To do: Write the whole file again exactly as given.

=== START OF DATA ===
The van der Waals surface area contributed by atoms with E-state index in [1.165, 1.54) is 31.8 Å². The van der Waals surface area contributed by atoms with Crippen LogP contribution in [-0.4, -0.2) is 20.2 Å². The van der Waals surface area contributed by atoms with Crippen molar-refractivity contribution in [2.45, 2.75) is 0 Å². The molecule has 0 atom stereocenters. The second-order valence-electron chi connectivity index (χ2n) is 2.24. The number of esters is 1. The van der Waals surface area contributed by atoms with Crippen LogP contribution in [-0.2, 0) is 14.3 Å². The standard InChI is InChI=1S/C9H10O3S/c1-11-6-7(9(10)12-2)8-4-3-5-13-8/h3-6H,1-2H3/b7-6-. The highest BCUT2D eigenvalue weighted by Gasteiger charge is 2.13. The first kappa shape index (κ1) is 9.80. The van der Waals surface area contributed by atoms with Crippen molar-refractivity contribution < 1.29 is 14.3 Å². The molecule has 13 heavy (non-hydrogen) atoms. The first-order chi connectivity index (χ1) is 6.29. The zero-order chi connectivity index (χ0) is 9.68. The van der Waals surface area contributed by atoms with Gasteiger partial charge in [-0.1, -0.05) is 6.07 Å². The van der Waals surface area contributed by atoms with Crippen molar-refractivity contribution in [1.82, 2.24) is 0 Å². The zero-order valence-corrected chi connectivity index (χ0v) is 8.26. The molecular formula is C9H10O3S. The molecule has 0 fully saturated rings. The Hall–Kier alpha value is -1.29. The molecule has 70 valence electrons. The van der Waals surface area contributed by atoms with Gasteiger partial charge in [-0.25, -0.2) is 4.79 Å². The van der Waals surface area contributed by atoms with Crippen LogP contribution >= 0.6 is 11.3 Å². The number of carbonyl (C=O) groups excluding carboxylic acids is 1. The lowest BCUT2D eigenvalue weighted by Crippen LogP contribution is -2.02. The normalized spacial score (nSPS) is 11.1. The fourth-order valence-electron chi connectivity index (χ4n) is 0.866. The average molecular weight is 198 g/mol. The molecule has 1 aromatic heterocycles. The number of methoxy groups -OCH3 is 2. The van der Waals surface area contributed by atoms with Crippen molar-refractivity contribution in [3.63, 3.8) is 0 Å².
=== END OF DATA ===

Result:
The van der Waals surface area contributed by atoms with E-state index in [1.165, 1.54) is 31.8 Å². The van der Waals surface area contributed by atoms with Crippen LogP contribution in [-0.4, -0.2) is 20.2 Å². The van der Waals surface area contributed by atoms with Crippen molar-refractivity contribution in [2.45, 2.75) is 0 Å². The molecule has 0 atom stereocenters. The second-order valence-electron chi connectivity index (χ2n) is 2.24. The number of esters is 1. The van der Waals surface area contributed by atoms with Crippen LogP contribution in [-0.2, 0) is 14.3 Å². The standard InChI is InChI=1S/C9H10O3S/c1-11-6-7(9(10)12-2)8-4-3-5-13-8/h3-6H,1-2H3/b7-6-. The highest BCUT2D eigenvalue weighted by Gasteiger charge is 2.13. The first kappa shape index (κ1) is 9.80. The van der Waals surface area contributed by atoms with Crippen molar-refractivity contribution < 1.29 is 14.3 Å². The molecule has 13 heavy (non-hydrogen) atoms. The first-order chi connectivity index (χ1) is 6.29. The zero-order chi connectivity index (χ0) is 9.68. The van der Waals surface area contributed by atoms with Gasteiger partial charge in [-0.1, -0.05) is 6.07 Å². The van der Waals surface area contributed by atoms with Crippen molar-refractivity contribution in [1.82, 2.24) is 0 Å². The zero-order valence-corrected chi connectivity index (χ0v) is 8.26. The molecular formula is C9H10O3S. The molecule has 0 fully saturated rings. The Hall–Kier alpha value is -1.29. The molecule has 70 valence electrons. The van der Waals surface area contributed by atoms with Gasteiger partial charge in [-0.25, -0.2) is 4.79 Å². The van der Waals surface area contributed by atoms with Crippen LogP contribution >= 0.6 is 11.3 Å². The number of carbonyl (C=O) groups excluding carboxylic acids is 1. The lowest BCUT2D eigenvalue weighted by Crippen LogP contribution is -2.02. The normalized spacial score (nSPS) is 11.1. The fourth-order valence-electron chi connectivity index (χ4n) is 0.866. The average molecular weight is 198 g/mol. The molecule has 1 aromatic heterocycles. The number of methoxy groups -OCH3 is 2. The van der Waals surface area contributed by atoms with Crippen molar-refractivity contribution in [3.63, 3.8) is 0 Å².